Conditions InDepth: Breast Cancer
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Normal Anatomy and the Development of Breast Cancer
Types of Breast Cancer
- Ductal carcinoma in situ (DCIS)—Is commonly seen now because this form is generally seen on a mammogram and is identified by unusual calcium deposits or puckering of the breast tissue (called stellate appearance). This type of cancer has a high cure rate. However, if left untreated, DCIS will progress to infiltrating breast cancer.
- Lobular carcinoma in situ (LCIS)—Unlike DCIS, LCIS is not really cancer at all. Most doctors consider the finding of LCIS to be incidental, and it is thought to be a marker for breast cancer risk. That is, women with LCIS seem to have a 7-10 times increased risk of developing some form of breast cancer (usually infiltrating lobular carcinoma) over the next 20 years.
- Ductal carcinoma—This is the most common form of breast cancer and accounts for 70% of breast cancer cases. This cancer develops in the milk ducts.
- Lobular carcinoma—This originates in the milk-producing lobules of the breast. It can spread to the fatty tissue and other parts of the body.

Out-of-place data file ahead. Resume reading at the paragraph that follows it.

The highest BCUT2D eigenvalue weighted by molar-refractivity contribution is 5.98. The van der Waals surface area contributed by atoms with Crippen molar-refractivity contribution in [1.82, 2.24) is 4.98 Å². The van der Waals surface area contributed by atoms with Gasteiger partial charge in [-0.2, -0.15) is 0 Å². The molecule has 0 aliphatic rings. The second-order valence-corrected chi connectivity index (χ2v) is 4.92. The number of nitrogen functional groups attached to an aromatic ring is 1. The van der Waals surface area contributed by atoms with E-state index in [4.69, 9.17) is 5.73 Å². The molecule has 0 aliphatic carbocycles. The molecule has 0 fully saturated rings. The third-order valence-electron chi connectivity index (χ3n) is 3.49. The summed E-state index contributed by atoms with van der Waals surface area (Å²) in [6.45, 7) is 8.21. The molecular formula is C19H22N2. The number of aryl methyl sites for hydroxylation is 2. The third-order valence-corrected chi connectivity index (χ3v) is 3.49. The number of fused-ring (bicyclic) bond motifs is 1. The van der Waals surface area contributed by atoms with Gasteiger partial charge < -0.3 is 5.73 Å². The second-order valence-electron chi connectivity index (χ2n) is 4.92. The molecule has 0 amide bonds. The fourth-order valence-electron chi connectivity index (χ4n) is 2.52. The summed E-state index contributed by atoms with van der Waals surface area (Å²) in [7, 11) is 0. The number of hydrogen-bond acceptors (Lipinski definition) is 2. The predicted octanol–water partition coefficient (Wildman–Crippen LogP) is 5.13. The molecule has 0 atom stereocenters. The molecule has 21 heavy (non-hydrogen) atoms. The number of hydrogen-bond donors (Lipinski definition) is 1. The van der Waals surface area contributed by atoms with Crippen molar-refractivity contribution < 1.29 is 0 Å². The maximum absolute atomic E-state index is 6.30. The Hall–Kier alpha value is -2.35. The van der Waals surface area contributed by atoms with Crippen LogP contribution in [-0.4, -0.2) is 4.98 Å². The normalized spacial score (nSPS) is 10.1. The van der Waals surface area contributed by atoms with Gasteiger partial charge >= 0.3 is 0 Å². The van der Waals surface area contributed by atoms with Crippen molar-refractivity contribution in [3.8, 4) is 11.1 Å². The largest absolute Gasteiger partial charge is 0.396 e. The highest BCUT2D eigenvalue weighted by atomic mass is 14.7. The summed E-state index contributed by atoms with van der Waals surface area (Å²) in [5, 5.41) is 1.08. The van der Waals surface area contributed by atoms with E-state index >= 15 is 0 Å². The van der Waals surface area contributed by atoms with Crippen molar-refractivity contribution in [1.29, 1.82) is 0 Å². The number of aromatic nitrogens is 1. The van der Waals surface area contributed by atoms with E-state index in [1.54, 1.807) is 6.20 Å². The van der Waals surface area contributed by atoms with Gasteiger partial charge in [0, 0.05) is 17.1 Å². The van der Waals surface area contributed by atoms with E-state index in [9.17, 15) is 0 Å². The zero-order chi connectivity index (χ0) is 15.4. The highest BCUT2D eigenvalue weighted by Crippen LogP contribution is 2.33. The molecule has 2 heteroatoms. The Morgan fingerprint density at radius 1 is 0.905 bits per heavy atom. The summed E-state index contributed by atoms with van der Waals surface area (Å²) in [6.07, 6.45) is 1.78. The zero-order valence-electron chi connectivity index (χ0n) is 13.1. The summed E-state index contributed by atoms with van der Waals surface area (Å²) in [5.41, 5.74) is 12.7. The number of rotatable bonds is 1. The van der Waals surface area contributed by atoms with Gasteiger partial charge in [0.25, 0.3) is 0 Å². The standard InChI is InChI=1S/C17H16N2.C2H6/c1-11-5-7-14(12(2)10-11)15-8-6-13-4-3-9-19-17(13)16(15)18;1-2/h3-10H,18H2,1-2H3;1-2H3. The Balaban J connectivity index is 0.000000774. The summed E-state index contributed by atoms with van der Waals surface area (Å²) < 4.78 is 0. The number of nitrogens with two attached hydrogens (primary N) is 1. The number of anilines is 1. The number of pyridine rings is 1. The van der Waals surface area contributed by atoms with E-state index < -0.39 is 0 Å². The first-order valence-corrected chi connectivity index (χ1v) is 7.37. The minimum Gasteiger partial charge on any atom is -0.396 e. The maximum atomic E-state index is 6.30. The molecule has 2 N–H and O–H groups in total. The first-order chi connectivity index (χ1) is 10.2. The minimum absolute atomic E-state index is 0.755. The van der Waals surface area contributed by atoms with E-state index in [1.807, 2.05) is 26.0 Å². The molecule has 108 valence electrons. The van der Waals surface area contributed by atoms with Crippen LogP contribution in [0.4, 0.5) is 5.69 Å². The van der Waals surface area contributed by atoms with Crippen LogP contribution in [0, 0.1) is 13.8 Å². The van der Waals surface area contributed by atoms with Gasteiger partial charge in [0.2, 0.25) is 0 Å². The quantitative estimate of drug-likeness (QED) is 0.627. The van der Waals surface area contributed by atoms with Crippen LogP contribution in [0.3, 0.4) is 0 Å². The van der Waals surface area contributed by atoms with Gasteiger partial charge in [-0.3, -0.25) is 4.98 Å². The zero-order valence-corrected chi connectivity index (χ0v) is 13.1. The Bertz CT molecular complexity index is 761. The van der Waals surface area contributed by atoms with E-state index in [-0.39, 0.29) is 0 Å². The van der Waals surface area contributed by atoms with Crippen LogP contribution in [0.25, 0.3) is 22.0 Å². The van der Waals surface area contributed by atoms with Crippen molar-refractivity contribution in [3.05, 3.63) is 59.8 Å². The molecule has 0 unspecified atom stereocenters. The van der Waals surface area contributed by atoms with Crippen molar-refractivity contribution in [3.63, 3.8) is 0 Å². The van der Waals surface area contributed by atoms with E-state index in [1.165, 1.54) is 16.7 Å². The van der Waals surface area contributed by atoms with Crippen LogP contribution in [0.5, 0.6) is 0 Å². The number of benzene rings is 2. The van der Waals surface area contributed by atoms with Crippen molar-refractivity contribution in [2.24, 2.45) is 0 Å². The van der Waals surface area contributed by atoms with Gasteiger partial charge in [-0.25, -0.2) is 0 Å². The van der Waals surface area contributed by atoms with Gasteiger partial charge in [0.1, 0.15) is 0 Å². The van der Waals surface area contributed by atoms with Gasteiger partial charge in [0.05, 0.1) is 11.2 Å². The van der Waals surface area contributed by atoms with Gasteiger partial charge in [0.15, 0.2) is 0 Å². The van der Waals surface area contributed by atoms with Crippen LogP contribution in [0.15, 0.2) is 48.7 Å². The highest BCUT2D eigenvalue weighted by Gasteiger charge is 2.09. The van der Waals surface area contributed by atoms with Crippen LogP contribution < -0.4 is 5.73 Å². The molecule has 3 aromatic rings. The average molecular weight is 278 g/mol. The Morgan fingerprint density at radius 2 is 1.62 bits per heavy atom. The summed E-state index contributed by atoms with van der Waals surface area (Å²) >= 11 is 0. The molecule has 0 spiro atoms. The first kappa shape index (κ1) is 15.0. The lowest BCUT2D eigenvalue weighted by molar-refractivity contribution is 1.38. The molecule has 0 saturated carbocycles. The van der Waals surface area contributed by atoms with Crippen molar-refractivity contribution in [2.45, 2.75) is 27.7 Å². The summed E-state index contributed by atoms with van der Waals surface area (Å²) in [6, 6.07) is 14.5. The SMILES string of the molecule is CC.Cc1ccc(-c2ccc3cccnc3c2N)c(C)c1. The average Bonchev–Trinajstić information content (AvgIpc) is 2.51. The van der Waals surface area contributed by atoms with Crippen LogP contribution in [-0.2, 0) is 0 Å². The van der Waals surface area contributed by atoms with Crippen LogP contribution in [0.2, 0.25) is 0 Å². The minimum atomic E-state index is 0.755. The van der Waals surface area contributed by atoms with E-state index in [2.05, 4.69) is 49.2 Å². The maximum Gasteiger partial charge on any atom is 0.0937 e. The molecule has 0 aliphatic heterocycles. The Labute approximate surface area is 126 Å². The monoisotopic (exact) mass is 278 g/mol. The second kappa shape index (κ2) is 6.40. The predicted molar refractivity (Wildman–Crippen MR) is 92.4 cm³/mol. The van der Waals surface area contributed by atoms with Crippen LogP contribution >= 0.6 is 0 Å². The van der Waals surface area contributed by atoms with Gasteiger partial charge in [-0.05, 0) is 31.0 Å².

- Medullary, mucinous, and tubular carcinomas —These are three relatively slower-growing types of breast cancer.
- Inflammatory carcinoma—This is the fastest growing and most difficult type of breast cancer to treat. This cancer invades the lymphatic vessels of the skin and can be very extensive. It is very likely to spread to the local lymph nodes.
Breast cancer. American Cancer Society website. Available at: http://www.cancer.org/acs/groups/cid/documents/webcontent/003090-pdf.pdf. Accessed January 2, 2014.
Breast cancer. National Cancer Institute website. Available at: http://www.cancer.gov/cancertopics/types/breast. Accessed January 2, 2014.
Breast cancer. Office on Women's Health website. Available at: http://womenshealth.gov/breast-cancer/index.html. Updated November 17, 2010. Accessed January 2, 2014.
Breast cancer in women. EBSCO DynaMed website. Available at: http://www.ebscohost.com/dynamed. Updated December 16, 2013. Accessed January 2, 2014.
- Reviewer: Mohei Abouzied, MD, FACP
- Review Date: 12/2014 -
- Update Date: 12/20/2014 -
This content is reviewed regularly and is updated when new and relevant evidence is made available. This information is neither intended nor implied to be a substitute for professional medical advice. Always seek the advice of your physician or other qualified health provider prior to starting any new treatment or with questions regarding a medical condition.
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